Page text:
Workers’ Compensation Protection for First Responders, Medical Personnel and Other Workers
On March 17, 2020, state legislators proposed an emergency bill to cover first responders, medical personnel and other workers for COVID-19, the Coronavirus infection. This law applies to emergency medical technicians, emergency room and urgent care medical personnel, and emergency room and urgent care non-medical staff. EMTs, doctors, nurses, physician assistants, APRNs, LPNs, CNAs, and even administrative employees such as receptionists, secretaries and janitors would come under the umbrella of this law.
Click below to listen to a message from Workers’ Compensation Attorney Juliane Soprano: about receiving benefits if you’ve contracted coronavirus (COVID-19) at work.
Contracting COVID-19 at Work
In effect, the law would assume that any first responder, medical or non-medical provider outlined above contracted COVID-19 at work. This law would ensure first responders and medical personnel would most likely not be fighting with an insurance company to receive workers’ compensation benefits.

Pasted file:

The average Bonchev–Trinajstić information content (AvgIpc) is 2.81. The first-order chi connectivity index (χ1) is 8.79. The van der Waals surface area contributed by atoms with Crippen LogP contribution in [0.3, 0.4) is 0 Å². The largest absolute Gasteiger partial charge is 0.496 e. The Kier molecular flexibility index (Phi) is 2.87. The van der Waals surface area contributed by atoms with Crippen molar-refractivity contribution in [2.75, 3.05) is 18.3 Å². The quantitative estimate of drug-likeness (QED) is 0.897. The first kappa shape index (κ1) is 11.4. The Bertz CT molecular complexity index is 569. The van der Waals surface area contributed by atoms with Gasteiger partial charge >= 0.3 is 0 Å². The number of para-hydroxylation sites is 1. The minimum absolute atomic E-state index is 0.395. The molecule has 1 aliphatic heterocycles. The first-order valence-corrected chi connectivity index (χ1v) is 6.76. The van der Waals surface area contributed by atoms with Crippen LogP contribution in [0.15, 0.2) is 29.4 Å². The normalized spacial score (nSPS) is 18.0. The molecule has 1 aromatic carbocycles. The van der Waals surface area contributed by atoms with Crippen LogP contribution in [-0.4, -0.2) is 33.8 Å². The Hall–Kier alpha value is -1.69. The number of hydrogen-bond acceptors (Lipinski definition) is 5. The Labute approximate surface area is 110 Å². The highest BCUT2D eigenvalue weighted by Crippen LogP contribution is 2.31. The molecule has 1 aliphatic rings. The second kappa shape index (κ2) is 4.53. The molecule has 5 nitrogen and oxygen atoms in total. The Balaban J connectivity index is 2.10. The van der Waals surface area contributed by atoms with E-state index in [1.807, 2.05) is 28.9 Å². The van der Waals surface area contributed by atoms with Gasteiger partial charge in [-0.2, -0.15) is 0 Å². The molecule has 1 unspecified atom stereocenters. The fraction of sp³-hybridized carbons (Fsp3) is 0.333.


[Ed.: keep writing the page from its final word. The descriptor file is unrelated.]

BURDEN of PROOF on Insurer’s, Not Infected Workers
If passed, this law would put pressure on workers’ compensation insurance companies to approve rather than deny claims coming in for COVID-19 infected workers. It places the burden on the workers’ compensation insurer to provide sufficient evidence to show the infection was NOT work-related. This is the opposite of how workers’ compensation cases are normally treated. In all other cases, the burden of proof is on the injured worker to come forward with sufficient evidence to show the illness is work-related. To meet this standard, the sick worker must show that not only did he or she contract the illness on the job, but that the risk of contracting such an illness or infection was inherent in the employment.
Benefits available to sick workers under the Massachusetts Workers’ Compensation Law are outlined in M.G.L. Chapter 152. The most common benefits received are (1) weekly compensation for those unable to work at all or only partially able to work and are losing income as a result (2) payment of medical expenses related to the illness. In the unfortunate and hopefully unlikely event of death from the virus, payments to survivors who are dependents are available.